Students propose 2010, 2011 commencement speaker possibilities

Eric Nickeson-Mendheim

Credit: Johnson
Credit: Johnson

Another speaker will stand in front of crowds of graduating seniors and their families this May. While the decision of who to bring has yet to be made, seniors and faculty have been submitting nominations for commencement speakers since Nov. 17.

Some seniors, such as Maryn Juergens, harbor high hopes for this year’s speaker.

“I am really excited to have a great speaker for graduation,” said Juergens. “I would love to have Obama.”

While it is unlikely that Obama will speak at commencement, President Bridges and the Joint Faculty/Governing Boards Committee on Honorary Degrees have set for themselves a high bar to meet. In 2007, prevalent economist Jeffrey Sachs spoke, and in 2008 Bill Gates Sr. spoke.

“[Bill Gates Sr.] was very popular with the student body,” said Associate to the President Jed Schwendiman. “We try to get speakers from all sorts of disciplines.”

Some seniors would like to see the speaker not just be someone who the students are interested in, but also someone who can bring a significant contribution to the ceremony.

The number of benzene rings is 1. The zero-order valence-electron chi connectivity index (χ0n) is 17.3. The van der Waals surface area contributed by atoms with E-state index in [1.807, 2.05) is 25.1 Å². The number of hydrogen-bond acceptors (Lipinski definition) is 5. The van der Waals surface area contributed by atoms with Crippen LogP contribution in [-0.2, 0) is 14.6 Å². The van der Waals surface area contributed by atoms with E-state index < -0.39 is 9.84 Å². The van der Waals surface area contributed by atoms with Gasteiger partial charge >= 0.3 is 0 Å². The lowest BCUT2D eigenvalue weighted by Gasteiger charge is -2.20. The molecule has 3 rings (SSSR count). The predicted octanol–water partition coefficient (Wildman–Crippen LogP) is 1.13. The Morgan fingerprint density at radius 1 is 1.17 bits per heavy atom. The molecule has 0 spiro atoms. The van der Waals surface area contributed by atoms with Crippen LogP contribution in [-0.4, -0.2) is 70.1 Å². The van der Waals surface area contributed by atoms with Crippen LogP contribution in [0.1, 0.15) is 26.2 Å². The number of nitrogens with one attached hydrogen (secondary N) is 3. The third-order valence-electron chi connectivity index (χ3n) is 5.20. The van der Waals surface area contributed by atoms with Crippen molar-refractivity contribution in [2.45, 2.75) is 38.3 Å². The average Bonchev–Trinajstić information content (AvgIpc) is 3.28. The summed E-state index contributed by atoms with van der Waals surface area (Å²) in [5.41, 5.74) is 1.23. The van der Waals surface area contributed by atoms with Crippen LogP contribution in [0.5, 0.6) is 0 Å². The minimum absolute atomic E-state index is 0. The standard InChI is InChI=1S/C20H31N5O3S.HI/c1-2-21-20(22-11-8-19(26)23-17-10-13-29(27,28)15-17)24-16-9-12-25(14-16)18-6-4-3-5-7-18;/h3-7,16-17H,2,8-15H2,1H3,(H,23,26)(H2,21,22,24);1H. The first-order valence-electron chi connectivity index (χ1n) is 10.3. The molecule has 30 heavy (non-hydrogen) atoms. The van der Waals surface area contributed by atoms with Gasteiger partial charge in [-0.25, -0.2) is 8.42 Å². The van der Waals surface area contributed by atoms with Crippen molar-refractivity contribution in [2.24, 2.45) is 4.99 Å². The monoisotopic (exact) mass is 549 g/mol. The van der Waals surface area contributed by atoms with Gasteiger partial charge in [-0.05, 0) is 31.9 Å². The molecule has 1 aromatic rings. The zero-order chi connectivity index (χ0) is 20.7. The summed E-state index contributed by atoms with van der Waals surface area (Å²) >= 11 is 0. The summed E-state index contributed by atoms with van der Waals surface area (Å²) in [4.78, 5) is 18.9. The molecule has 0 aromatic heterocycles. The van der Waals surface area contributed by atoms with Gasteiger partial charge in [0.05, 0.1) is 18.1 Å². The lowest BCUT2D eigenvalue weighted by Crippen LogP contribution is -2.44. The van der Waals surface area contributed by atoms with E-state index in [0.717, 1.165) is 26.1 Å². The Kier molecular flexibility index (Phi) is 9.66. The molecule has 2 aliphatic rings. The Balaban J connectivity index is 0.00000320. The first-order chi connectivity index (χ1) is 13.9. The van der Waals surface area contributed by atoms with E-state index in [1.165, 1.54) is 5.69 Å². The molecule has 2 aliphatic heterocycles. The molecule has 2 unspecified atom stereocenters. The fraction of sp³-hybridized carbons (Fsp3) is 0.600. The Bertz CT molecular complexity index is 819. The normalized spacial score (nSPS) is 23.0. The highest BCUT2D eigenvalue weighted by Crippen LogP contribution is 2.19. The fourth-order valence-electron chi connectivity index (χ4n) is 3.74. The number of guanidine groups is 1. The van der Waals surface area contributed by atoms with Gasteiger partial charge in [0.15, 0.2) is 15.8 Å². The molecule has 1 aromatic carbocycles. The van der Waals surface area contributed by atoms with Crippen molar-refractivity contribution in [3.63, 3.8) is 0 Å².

“I would like to see someone who isn’t just selected based off of their popularity with the student body,” said senior Adam Caniparoli. “I don’t care what they discuss as long as it makes us think.”

All seniors are able to submit nominations on whom they would like to see speak.

“The way the process works is we usually send out an e-mail and get nominations and those are added to a long list of previous nominations from other years,” said Schwendiman.

The list of nominated speakers currently stands at 30 people. Names on the list can be vetoed at any time by a council any time it goes through the committee process.

“The list goes through several groups,” said Schwediman. “First, a community of students and faculty decide which nominations will make it through, then the joint governing boards committee okays the list. Then, the Board of Trustees have to approve. Finally, the president makes the final decision.”

Another consideration is the difficulty of getting a speaker to come to Walla Walla for commencement.

“We need somebody to come and speak on a certain day and a certain time,” said Schwediman. “It’s hard to get most people out to Walla Walla at that time.”

Despite these challenges, seniors still hope to have someone who will inspire them.

“I would like to see a well-known highly regarded  politician, activist or academic scholar,” said senior Sarah Deming. “It does not matter tremendously who the speaker is as my commencement will not be ruined if I did not like the speaker or his commencement address. I would like to see someone accomplished giving our class honest yet inspiring advice. I think it is important that the speaker stays away from overtly political issues but rather talks about ideals, skills and non-political viewpoints on life.”

Commencement is on May 23.